first night

The Taming of the Shrew

Nikhil Vyas starts off Epiphany term reviewing with ACT's production of 'The Taming of the Shrew'

 

The Taming of the Shrew is a tricky play to pull off- it sparkles with comedic wit, but it can also come across as horrendously misogynistic, even drawing criticism from Shakespeare's contemporaries for this. As such, I was interested to see how ACT would balance the hilarity with the darker undertones of the script.

This interpretation of the play was set in the 1920s, complete with flapper costumes and a cocktail bar-high praise to producer Laura Chapman for the authenticity of the setting. As such the show was a visual treat, with imaginative usage of the Assembly Rooms stage and stairs, yet I felt that the 1920's context could have been dug into even deeper, with perhaps a greater exploration of the socially oppressive attitudes of the period. Nonetheless, the fantastic jazz band certainly gave the scenes a boost, making for an infectiously fun and enjoyable atmosphere.

It's often noted that the two most common pitfalls for a student production of Shakespeare are pacing and language. Thankfully, neither was a problem in this production- the show positively crackled with energy and humour, effortlessly gripping the audience's attention throughout. This was mainly down to the quality of the acting, which was generally excellent. Tim Blore and Rebecca Cadman were tremendous as the mismatched duo of Petruchio and Katharina. Blore perfectly captured his character's roguish arrogance, which contrasted beautifully with Cadman's hot tempered and bitingly sardonic Katharina. The scene where they first meet was an undoubted highlight of the show, with their fast-paced exchanges zinging with wit and dynamism. Superb performances came also from Sam Westwood and Izzy Mitchell as Hortensio and Gremio, a pair of suitors to Katharina's sister Bianca. They brought great aplomb and liveliness to their roles- by the second act the audience was laughing as soon as they entered onstage. Other standout performers included Josh Williams (Tranio), Xaver Touschek (Grumio) and Sorrel Brown (Biondello), for their vivid characterisations. The whole cast worked together seamlessly, and while there were moments when some actors struggled with Shakespeare's language, the strength of the ensemble and the physical comedy was good enough to overcome this.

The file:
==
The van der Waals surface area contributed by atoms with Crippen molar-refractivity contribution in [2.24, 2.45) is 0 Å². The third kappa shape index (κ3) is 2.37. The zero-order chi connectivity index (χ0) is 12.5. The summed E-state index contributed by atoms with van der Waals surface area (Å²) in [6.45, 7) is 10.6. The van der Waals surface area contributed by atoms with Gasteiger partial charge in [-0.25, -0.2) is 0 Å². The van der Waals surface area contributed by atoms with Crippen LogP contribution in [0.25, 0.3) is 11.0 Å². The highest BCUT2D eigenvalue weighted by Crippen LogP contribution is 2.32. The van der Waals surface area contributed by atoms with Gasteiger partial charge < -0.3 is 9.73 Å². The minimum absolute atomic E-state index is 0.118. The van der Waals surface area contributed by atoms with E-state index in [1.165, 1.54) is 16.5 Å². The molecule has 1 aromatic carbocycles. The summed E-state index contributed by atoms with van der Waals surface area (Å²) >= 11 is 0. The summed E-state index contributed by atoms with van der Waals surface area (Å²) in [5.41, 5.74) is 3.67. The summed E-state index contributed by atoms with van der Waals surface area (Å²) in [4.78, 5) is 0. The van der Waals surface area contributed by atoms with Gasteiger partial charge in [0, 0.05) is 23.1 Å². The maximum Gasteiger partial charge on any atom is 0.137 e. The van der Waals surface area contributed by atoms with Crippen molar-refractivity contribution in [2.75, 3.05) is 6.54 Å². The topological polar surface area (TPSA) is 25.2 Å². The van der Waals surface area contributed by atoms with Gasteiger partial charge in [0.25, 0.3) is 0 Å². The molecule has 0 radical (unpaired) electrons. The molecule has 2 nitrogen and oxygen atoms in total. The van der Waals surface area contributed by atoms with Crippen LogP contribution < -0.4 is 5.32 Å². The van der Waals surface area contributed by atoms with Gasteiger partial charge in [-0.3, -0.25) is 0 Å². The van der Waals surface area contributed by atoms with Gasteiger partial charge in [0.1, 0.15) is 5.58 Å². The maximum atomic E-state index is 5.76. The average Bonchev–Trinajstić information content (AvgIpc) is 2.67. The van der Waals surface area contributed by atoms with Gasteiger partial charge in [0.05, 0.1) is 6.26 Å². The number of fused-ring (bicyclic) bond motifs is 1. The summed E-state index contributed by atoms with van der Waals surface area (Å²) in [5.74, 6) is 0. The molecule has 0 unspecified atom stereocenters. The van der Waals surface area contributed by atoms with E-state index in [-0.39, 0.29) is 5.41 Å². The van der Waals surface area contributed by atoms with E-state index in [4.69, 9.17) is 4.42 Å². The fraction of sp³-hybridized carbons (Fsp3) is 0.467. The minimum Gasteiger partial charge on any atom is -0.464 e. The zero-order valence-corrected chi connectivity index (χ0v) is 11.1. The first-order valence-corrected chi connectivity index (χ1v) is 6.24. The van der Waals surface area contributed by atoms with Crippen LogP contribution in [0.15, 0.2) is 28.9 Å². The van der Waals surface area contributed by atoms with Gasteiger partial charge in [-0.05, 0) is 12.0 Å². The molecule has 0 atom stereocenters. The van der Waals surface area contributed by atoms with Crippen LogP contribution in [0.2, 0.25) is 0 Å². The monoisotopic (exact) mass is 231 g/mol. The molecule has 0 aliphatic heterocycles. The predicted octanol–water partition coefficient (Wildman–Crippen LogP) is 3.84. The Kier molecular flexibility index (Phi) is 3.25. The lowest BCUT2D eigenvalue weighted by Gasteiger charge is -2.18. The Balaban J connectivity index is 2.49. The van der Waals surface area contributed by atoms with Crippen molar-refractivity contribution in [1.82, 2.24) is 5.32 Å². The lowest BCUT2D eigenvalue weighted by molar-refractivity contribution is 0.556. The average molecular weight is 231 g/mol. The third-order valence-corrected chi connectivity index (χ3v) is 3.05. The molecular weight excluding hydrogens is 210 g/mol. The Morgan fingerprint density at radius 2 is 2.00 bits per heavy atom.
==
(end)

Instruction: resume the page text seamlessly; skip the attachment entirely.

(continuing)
Where I thought the show struggled was to adequately deal with the inherent misogyny of the play. Director Courtney Cliffe stated that for her, the play was about two people who become equals through love. To be fair, this was clearly expressed in her vision and the performances, as Katharina and Petruchio slowly strip away their brash exteriors to reveal their insecurities beneath. But in my mind the production hadn't really diluted the blatant unfairness of the gender attitudes that are at work in the script. This meant that I could not shake off a sense of unease during the scenes where Katharina is essentially tortured for having a sense of identity and independence as a woman, or in her final monologue where she acknowledges her 'shrewishness' and vows to be an obedient wife. However I've debated this with fellow audience members who came to different conclusions to me- so my interpretation is definitely not to be taken as fact!

Overall, ACT's The Taming of the Shrew is a more-than-welcome break from revision, with its phenomenal sense of energy, professionalism and joyous atmosphere. I strongly urge you to watch it, firstly to come to your own opinion about the message of the play, but more importantly, to appreciate and enjoy the hard work and talent of the director, cast and crew.

24 April 2015

The views expressed in the reviews and comments on this page are those of the reviewer, and are not representative of the views of DST or Durham University.
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